In today's age of oversharing, you'd think money would be a topic that people commonly discuss. But that's not so. Many people shy away from talking about money, largely for fear of being judged, feeling inadequate, or getting taken advantage of.
But when it comes to talking salary, the rules might be a little different -- at least as far as younger workers are concerned. A good 29% of millennials say they're willing to discuss their salary with a co-worker, according to a new Finance Buzz survey. By contrast, only 21% of Gen Xers are willing to do the same.
Similarly, 60% of millennials say they're open to sharing their salary with a close friend. But only 49% of Gen Xers feel comfortable doing so.
On the one hand, millennials might have the right idea. There are benefits to discussing salary information, both with colleagues, as well as with friends. Still, salary is a topic to address with caution, especially in a workplace setting.
The pros and cons of talking salary
One benefit of discussing salary information with your peers is the ability to assess your earnings and see if they're on the mark. You might think you're being paid fairly, but if you learn that your co-workers with similar job descriptions are making much more than you are, it could be the push you need to fight for a raise.
At the same time, sharing salary information might help you feel better about your paycheck. If you're convinced you're underpaid but learn that many of your colleagues are compensated similarly, it could change your job-related outlook for the better.
Still, talking salary can be a dangerous thing, especially in a workplace setting. If you talk numbers and your co-workers discover that you're paid more than they are, it could lead to instant animosity and a host of strained relationships. And that could make for a very unpleasant working experience.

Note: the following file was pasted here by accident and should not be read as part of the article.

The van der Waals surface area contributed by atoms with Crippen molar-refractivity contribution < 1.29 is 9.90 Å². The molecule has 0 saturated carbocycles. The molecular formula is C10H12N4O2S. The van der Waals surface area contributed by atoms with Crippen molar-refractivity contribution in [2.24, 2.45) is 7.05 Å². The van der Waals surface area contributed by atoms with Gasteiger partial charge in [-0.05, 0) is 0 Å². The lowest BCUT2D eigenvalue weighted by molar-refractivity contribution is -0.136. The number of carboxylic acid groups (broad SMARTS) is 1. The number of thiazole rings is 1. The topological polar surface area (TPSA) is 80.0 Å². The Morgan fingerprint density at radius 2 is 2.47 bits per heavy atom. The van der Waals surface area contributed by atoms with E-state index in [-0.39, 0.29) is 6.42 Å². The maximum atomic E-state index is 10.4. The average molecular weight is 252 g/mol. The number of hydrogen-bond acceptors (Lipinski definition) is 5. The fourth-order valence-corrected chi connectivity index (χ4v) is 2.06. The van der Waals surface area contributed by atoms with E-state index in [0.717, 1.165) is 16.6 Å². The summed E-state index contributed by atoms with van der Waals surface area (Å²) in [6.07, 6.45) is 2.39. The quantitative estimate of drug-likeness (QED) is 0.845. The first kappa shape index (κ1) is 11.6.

Furthermore, many companies have policies that prohibit colleagues from sharing salary information with one another. Be sure to become familiar with your employer's stance on the matter before you face disciplinary action for opening up your mouth.
Of course, talking salary with friends is a less precarious prospect because if you don't work for the same employer, you won't have to worry about the aforementioned repercussions. However, in doing so, you'll risk having your friends see or treat you differently, or vice versa.
For example, if your friends discover that you make thousands more than they do, they may start expecting you to pick up the tab for dinner or cover other costs you'd normally split evenly. And that's hardly fair to you.
The punchline? If you're going to be open about salary, choose your audience wisely, and for the love of job stability, make sure that discussing those details doesn't put your employment at risk. If you're careful in your approach to talking salary, it could end up being an eye-opening experience that prompts you to push for change for the better.
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